Patti LuPone has taken Bobby’s last-act song of affirmation, “Being Alive” from Company, and turned it into a virtuoso powerhouse performance. Again, this is possible because of the truth in a lyric that finally resolves the character’s anguish at the end of the show. Given the wealth of female songs in the canon, this might smack of poaching. Michael Ball says, “I always have an argument with him [Sondheim]. I tell him he writes the most amazing shows – difficult bloody things, most of them – and then he always gives the eleventh hour number to the women! That’s why I insisted on doing “Broadway Baby”. But take these songs out of the shows and they’re universal.”

Patti LuPone: virtuoso powerhouse performance

Sondheim’s double-whammy skills as a lyricist and composer lie at the heart of this quality in his work. A few years back in an interview for Gramophone magazine, he told me that a song is written to reflect a character’s state of mind at that particular moment in the play. If a singer can find something beyond that, which gives the song an external life outside the play, all well and good – but that will always be incidental to the song’s primary meaning and intention. “But to have the songs interpreted in different ways helps to keep them alive,” he said.

Julia McKenzie: “He’s a dramatist and a poet. And to the performer, the rewards are tremendous because every song is like a one-act play or at least, a soliloquy. “Losing My Mind” is a soliloquy, even though in Sally’s mind it is the epitome of a torch song. You can see precisely how her day progresses.”

Maria Friedman: “For me, everything he writes about comes back to a very basic thing: love – the desperate need of a human being to love and be loved. As an actor and a singer – I can’t distinguish which one leads the other – both co-exist perfectly when you’re doing one of his pieces because the demands on you are always truthful, honest. If you can get to the core of it, you just have to serve it, not do anything, and it will do the rest for you. But that means quite often you’ve got to be thinking two or three things at once. It’s layered, you’ll be saying “I don’t love you” at the same time as thinking “I wish I could love you”, “I did love you,” all together. On the face of it, it could be quite cold but underneath it’s layered with warmth and hope and yearning. Plus he’s the most extraordinary lyricist, the rhymes are dazzling, so you’ll be working on that at the same time, making sure that they ring and you don’t miss the internal rhymes. And he writes as we speak, so you have to understand how that woman would have talked and the music falls into place.”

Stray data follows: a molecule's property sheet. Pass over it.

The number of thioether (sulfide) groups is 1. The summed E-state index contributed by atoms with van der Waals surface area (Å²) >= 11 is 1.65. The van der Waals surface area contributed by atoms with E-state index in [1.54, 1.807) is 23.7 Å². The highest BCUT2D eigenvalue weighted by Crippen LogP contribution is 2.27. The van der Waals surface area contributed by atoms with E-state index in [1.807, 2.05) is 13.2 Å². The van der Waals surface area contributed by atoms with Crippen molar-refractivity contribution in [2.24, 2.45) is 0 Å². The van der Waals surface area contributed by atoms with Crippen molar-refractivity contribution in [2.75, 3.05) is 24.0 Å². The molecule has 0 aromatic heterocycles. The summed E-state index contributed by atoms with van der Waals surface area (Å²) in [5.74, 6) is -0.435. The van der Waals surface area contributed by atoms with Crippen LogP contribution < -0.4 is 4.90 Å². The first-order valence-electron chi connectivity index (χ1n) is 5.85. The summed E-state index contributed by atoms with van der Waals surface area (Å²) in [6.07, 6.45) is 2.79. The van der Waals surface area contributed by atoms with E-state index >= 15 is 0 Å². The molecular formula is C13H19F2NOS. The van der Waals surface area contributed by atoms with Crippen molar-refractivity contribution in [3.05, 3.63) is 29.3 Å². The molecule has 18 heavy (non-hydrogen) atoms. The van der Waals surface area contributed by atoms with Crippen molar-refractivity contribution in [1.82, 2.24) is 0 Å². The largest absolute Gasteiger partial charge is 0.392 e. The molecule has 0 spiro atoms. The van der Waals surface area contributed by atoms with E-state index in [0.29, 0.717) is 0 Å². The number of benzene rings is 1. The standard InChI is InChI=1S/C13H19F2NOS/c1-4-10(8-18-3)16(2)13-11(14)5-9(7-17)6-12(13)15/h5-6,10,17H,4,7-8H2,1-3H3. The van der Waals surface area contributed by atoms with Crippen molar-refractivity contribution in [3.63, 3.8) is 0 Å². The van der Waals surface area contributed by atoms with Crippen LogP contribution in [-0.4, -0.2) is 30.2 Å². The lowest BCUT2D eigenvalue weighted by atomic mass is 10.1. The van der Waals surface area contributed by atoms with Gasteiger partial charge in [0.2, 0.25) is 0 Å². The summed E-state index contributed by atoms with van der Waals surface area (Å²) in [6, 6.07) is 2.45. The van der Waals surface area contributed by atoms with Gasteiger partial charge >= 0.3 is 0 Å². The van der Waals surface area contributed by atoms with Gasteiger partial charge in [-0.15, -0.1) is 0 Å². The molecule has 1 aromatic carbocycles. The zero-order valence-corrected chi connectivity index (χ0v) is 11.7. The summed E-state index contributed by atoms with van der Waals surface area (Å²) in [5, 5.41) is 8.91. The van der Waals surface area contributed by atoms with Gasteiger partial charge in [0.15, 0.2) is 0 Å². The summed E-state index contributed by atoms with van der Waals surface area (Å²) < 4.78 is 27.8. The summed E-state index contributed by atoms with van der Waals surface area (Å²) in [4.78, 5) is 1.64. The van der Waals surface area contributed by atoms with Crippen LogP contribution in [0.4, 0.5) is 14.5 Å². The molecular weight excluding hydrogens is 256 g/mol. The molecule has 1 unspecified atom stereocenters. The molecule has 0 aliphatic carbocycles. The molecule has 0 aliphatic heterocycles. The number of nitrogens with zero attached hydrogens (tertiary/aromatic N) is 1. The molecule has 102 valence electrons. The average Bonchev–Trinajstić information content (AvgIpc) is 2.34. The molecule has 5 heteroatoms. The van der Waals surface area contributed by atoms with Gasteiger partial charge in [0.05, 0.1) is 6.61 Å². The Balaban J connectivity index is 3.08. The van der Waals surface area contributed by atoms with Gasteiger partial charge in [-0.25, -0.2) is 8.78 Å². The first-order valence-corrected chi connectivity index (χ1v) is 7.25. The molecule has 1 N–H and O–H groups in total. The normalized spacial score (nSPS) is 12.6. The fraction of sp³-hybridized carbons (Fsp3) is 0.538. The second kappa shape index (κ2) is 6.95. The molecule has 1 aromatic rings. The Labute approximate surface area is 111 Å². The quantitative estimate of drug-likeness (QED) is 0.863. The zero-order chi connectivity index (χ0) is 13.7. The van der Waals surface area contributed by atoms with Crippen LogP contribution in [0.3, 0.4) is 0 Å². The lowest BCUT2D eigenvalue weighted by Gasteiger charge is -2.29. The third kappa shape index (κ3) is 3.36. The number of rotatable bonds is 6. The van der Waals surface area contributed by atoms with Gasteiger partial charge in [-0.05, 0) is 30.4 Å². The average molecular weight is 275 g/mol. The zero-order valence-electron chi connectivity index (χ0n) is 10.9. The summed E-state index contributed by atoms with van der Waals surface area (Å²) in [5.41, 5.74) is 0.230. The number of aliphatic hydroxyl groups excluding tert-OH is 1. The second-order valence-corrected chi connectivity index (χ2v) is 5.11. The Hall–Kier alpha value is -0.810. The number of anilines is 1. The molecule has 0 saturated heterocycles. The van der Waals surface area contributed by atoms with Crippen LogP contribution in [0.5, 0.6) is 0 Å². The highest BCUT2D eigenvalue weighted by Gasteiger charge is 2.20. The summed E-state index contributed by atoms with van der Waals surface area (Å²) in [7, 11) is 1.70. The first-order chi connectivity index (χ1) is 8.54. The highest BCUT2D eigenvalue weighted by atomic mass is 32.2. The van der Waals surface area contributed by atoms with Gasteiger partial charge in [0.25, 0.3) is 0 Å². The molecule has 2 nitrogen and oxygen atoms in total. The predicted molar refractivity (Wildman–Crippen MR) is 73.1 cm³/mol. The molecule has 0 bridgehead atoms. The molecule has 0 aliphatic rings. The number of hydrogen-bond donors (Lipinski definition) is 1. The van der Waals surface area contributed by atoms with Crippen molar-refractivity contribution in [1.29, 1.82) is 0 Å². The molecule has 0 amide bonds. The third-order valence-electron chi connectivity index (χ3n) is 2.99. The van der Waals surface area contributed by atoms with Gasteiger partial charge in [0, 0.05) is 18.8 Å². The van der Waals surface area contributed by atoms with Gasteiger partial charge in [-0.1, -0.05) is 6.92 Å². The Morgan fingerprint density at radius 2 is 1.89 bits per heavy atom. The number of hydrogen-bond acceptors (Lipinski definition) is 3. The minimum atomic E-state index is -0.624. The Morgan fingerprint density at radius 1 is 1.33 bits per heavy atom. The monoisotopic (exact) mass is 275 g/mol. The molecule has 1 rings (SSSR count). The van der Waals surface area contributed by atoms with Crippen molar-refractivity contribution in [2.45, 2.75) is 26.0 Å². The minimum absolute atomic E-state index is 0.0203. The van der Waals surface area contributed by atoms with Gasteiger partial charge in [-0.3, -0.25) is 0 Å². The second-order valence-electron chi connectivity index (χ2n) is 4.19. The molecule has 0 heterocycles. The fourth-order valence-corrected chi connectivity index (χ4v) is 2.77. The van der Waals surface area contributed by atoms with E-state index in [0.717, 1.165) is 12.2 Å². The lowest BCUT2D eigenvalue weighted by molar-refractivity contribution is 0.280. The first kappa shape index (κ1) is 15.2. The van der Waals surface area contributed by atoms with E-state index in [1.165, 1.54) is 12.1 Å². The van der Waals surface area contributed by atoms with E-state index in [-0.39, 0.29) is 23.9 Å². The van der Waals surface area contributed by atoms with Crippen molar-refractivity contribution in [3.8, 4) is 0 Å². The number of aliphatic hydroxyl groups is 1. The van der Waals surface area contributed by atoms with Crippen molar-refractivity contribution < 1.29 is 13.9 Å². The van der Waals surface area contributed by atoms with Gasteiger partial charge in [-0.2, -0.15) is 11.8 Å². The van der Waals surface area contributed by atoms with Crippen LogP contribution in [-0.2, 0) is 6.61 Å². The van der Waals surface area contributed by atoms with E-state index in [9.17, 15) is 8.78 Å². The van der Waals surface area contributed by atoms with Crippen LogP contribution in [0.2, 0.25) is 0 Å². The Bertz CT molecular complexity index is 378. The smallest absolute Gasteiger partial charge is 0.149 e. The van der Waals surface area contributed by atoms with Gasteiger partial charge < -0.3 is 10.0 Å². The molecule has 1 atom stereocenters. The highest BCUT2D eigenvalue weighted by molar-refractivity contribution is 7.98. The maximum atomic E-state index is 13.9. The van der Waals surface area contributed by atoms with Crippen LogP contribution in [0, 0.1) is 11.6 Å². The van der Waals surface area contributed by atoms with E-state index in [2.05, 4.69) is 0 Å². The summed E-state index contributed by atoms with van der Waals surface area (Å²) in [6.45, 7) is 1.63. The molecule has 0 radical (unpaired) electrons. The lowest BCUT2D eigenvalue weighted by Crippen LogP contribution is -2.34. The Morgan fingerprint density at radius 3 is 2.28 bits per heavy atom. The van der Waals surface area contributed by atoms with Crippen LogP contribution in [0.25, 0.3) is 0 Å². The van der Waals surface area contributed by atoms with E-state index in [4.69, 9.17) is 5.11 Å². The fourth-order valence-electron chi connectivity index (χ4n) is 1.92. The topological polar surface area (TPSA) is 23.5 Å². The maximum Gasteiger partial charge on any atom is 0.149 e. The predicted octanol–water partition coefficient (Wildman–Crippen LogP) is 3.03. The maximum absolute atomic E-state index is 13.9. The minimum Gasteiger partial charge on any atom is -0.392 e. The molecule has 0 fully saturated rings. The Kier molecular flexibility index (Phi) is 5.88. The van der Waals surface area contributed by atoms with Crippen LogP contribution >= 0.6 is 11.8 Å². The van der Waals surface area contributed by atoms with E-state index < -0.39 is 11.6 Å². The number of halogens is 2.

Patti LuPone: His songs are very dramatic pieces in their own right, so I don’t have to create another story to sing them out of context. You always want the piece to be universal if it’s going to live and his work is really brilliant in that universal way: there’s that whole concept of theatre, emotion, love. That’s what makes something like “Being Alive” [Merrily We Roll Along] or “Loving You” [Passion] so perfect.

Elaine Stritch: “Everything he says in his lyrics rings a bell with me. He knows what’s right and what’s wrong, what’s fake and what’s real. And like Shakespeare, every time you do good work, something new comes out of it. The quality of the material absolutely matters. I love his humour. It’s real humour – real: they call that wit!”

Barbara Cook: I’d known Stephen socially, through the 1950s and 1960s, but didn’t actually do much of his work until Follies. I’d occasionally put a song in my act but I always felt that unless I did a whole Sondheim section, they didn’t really abut against the others. I thought of them as ‘art songs’. But when I did Follies [in concert, 1985], I fell deeply in love with his work, and a lot of that was to do with the quality of his lyrics, which are so universal and moving. They are witty and clever, of course, but most of all very emotional. They almost always say something that I want to say. Take “No More” [Into the Woods], a song I’ve been doing a lot in the last year or so. It seems to have a lot more meaning with the world in this difficult state:

“Can’t we just pursue our lives

With our children and our wives?

Till that happy day arrives,

How do you ignore

All the witches…”

link: Sondheim profile for

link: Sondheim article for Gramophone magazine

The Stephen Sondheim Society

Review – Gabriele Tranchina: A Song of Love’s Color

19 Mar

Gabriele Tranchina: something of an enigma

What a queue-jumper Gabriele Tranchina turns out to be. A pile of CDs sits accusingly on my disk awaiting critical attention. I’d been sampling and tasting here and there, planning an orderly assault. But on Monday, Tranchina’s new album – A Song of Love’s Color (Jazzheads JH1176) – landed fresh from New York, inveigled its way onto my player and has been sitting there ever since, spinning an insistent spell, and demanding listen after listen.

Think Lambert, Hendricks and Ross meet Pink Martini, with a dash of Astrid Gilberto, a streak of Ute Lemper, a hint of Mina and a sense of Anita Baker, and you can begin – just about – to anticipate the startling effect of Tranchina’s voice as she juggles rhythms, styles and languages to create a constantly shifting mood. One minute you’re chilling to late night jazz, the next you’re swept up in a Jobim samba, before being caught in the headlights of a hypnotic, almost Weill-ish lieder.